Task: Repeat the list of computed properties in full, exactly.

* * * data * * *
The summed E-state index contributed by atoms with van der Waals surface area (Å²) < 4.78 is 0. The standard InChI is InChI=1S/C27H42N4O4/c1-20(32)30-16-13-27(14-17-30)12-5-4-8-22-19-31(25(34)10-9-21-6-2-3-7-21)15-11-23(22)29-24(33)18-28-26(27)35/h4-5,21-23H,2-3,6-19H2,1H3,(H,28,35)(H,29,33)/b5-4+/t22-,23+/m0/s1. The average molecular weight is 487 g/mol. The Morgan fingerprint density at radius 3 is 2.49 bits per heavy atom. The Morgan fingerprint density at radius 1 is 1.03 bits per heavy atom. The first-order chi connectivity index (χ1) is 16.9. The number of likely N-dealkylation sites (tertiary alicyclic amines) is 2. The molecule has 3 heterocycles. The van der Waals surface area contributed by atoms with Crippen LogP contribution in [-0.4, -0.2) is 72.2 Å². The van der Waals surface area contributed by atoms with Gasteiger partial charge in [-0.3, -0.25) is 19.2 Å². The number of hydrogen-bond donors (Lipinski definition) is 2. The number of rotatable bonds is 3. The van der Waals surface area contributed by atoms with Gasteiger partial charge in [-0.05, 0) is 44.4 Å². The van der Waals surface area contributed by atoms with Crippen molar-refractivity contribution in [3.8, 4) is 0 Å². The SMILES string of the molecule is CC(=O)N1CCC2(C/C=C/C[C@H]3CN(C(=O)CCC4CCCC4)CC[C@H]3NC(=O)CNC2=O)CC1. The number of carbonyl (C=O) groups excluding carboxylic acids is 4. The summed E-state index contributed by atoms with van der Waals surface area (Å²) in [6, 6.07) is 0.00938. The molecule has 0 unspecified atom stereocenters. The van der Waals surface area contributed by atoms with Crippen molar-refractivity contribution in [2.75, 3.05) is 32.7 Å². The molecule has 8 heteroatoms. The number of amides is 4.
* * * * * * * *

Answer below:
The summed E-state index contributed by atoms with van der Waals surface area (Å²) < 4.78 is 0. The standard InChI is InChI=1S/C27H42N4O4/c1-20(32)30-16-13-27(14-17-30)12-5-4-8-22-19-31(25(34)10-9-21-6-2-3-7-21)15-11-23(22)29-24(33)18-28-26(27)35/h4-5,21-23H,2-3,6-19H2,1H3,(H,28,35)(H,29,33)/b5-4+/t22-,23+/m0/s1. The average molecular weight is 487 g/mol. The Morgan fingerprint density at radius 3 is 2.49 bits per heavy atom. The Morgan fingerprint density at radius 1 is 1.03 bits per heavy atom. The first-order chi connectivity index (χ1) is 16.9. The number of likely N-dealkylation sites (tertiary alicyclic amines) is 2. The molecule has 3 heterocycles. The van der Waals surface area contributed by atoms with Crippen LogP contribution in [-0.4, -0.2) is 72.2 Å². The van der Waals surface area contributed by atoms with Gasteiger partial charge in [-0.3, -0.25) is 19.2 Å². The number of hydrogen-bond donors (Lipinski definition) is 2. The number of rotatable bonds is 3. The van der Waals surface area contributed by atoms with Gasteiger partial charge in [-0.05, 0) is 44.4 Å². The van der Waals surface area contributed by atoms with Crippen molar-refractivity contribution in [3.8, 4) is 0 Å². The SMILES string of the molecule is CC(=O)N1CCC2(C/C=C/C[C@H]3CN(C(=O)CCC4CCCC4)CC[C@H]3NC(=O)CNC2=O)CC1. The number of carbonyl (C=O) groups excluding carboxylic acids is 4. The summed E-state index contributed by atoms with van der Waals surface area (Å²) in [6, 6.07) is 0.00938. The molecule has 0 unspecified atom stereocenters. The van der Waals surface area contributed by atoms with Crippen molar-refractivity contribution in [2.75, 3.05) is 32.7 Å². The molecule has 8 heteroatoms. The number of amides is 4.